Chast’s lighthearted illustrated books include 101 Two-Letter Words, What I Hate from A to Z, The Alphabet from A to Y with Bonus Letter Z, Too Busy Marco, Marco Goes to School, and Unscientific Americans, among others. In 2012, she was awarded the New York City Literary Honor in Humor by Mayor Michael Bloomberg.
The wonderful thing about the cartoon form is that it’s a combination of words and pictures. You don’t have to choose, and the two are often greater than the sum of their parts.
Meet My Staff 1998; Title page illustration for Meet My Staff by Patricia Marx; Watercolor and ink on paper; Collection of the artist
What I Hate from A to Z 2011; Cover illustration for What I Hate from A to Z by Roz Chast; Watercolor and ink on paper; Collection of the artist
Birdseed and Catsup Sandwich 2012; Illustration for Marco Goes to School by Roz Chast; Watercolor and ink on paper; Collection of the artist
From 7 to 8 Billy’s Muse Tells Him to Paint the Room Chartreuse2015; Illustration for Around the Clock by Roz Chast; Watercolor and Ink on paper; Collection of the artist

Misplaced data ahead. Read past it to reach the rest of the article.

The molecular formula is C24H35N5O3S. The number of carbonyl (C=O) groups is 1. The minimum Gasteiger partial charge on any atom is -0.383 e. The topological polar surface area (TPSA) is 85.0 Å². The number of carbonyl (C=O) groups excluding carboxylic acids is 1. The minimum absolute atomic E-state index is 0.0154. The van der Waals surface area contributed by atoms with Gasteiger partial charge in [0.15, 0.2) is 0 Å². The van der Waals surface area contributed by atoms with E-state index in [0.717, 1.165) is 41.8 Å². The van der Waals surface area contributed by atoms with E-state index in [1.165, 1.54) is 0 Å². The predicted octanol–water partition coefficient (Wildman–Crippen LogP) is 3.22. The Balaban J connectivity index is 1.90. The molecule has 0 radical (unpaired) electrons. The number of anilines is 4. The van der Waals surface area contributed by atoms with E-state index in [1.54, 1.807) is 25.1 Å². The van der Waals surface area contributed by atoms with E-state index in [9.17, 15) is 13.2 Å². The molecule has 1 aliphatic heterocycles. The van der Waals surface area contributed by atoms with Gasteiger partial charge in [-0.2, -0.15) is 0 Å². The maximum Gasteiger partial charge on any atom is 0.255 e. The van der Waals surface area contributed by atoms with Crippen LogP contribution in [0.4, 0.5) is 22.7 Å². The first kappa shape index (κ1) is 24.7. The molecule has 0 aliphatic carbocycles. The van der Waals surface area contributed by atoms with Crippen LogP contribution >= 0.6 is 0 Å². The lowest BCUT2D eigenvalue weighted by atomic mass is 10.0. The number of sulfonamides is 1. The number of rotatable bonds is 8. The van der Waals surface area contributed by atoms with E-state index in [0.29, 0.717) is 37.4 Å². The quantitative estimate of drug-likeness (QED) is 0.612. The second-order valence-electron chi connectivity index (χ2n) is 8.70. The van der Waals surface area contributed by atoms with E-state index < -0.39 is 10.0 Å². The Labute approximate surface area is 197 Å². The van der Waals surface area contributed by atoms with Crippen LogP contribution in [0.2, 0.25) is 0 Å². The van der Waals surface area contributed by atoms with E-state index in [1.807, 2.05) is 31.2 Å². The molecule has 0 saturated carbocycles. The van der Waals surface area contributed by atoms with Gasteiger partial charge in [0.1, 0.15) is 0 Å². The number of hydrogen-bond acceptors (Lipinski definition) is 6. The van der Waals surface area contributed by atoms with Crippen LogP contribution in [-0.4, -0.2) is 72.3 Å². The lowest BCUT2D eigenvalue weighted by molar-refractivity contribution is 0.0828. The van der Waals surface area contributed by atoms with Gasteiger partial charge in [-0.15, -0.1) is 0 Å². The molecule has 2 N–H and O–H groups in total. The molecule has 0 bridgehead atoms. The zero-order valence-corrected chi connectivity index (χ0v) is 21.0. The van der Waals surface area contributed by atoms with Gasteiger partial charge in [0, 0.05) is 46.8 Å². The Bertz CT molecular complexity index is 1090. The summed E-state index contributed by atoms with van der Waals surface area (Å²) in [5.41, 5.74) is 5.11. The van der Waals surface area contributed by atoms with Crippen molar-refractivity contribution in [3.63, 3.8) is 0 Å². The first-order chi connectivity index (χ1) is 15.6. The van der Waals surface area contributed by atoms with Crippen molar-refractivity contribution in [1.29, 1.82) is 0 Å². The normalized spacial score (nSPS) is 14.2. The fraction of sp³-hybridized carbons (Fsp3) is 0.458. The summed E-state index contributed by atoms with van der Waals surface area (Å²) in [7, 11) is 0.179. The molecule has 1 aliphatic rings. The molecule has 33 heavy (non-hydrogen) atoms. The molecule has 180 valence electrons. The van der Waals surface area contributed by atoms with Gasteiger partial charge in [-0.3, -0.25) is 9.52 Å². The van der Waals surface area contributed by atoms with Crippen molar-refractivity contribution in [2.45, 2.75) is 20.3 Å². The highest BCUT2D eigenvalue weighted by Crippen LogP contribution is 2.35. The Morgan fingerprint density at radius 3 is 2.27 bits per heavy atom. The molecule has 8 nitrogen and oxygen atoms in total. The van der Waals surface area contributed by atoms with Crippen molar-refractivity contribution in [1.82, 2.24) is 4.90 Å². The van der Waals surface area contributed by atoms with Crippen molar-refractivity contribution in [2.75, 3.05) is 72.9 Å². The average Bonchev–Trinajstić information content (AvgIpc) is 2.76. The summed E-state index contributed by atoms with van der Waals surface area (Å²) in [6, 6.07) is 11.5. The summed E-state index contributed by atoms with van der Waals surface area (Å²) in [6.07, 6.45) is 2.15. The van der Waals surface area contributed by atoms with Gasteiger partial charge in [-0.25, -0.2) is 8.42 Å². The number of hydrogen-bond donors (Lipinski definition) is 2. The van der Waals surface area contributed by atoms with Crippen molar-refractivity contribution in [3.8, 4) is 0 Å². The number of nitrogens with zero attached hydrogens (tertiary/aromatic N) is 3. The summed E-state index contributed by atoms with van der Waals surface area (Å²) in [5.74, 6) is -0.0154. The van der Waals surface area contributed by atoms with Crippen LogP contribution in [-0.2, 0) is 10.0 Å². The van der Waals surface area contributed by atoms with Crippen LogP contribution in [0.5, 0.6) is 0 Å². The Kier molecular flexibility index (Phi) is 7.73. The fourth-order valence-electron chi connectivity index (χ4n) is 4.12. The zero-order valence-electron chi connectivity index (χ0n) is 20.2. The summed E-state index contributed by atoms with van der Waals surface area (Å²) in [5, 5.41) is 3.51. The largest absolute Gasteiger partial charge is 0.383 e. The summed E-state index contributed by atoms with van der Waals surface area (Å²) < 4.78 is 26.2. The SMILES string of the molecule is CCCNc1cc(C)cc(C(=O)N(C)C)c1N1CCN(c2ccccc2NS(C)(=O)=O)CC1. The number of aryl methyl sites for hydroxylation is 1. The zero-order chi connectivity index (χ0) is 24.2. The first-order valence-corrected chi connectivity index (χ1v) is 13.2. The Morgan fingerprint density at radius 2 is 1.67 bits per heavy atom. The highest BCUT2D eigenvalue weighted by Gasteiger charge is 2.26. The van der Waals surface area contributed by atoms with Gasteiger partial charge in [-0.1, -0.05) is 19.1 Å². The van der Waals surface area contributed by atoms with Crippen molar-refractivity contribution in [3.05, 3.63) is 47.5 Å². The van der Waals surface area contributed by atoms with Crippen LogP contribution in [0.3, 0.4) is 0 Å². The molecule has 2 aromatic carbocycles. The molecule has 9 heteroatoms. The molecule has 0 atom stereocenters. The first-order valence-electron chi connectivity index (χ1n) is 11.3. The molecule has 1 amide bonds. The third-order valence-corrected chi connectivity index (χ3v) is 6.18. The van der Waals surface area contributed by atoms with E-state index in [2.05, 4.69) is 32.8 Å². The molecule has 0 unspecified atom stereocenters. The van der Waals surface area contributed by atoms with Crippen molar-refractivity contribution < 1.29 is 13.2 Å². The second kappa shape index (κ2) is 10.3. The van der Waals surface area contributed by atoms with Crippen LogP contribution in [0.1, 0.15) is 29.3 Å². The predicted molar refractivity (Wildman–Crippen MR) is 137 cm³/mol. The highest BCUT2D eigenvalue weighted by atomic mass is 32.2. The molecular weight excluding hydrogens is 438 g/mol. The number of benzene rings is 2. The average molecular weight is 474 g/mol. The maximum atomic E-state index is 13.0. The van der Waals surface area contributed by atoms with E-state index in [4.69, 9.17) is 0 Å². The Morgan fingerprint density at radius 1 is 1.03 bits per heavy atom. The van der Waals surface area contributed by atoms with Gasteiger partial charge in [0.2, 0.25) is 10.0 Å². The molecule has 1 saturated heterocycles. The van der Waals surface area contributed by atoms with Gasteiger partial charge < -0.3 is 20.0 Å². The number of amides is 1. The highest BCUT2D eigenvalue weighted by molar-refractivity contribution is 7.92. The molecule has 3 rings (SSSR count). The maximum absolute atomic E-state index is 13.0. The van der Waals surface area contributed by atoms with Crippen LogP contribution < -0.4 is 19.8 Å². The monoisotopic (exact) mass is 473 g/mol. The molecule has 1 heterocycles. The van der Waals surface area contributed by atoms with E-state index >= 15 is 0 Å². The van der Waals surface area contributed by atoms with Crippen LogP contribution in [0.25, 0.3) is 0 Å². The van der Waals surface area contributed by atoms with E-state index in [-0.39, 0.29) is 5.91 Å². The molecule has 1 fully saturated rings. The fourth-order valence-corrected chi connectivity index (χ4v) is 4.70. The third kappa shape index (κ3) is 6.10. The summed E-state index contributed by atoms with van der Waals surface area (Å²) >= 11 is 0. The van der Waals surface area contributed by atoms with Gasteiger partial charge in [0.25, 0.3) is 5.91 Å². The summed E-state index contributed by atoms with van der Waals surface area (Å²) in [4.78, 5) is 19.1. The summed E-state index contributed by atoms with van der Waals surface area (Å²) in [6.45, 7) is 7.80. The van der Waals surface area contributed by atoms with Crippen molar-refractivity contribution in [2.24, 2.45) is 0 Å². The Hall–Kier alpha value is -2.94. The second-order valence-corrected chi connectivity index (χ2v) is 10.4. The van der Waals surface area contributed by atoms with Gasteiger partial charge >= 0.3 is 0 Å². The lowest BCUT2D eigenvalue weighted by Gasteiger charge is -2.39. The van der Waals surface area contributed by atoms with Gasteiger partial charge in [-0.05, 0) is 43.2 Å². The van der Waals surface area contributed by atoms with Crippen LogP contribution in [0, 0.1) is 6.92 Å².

Balloons 2011; Illustration for What I Hate from A to Z by Roz Chast; Ink on paper; Collection of the artist
From 1 to 2, Small John Paul Worries About Wires in the Wall. 2015; Illustration for Around the Clock by Roz Chast; Watercolor and Ink on paper; Collection of the artist
My cartoons tell the story of things that have happened in my life, like odd conversations and people I have met.
Roz Chast, Be, 2014. Illustration for 101 Two-Letter Words by Stephin Merritt; Watercolor and ink on paper; Collection of the artist.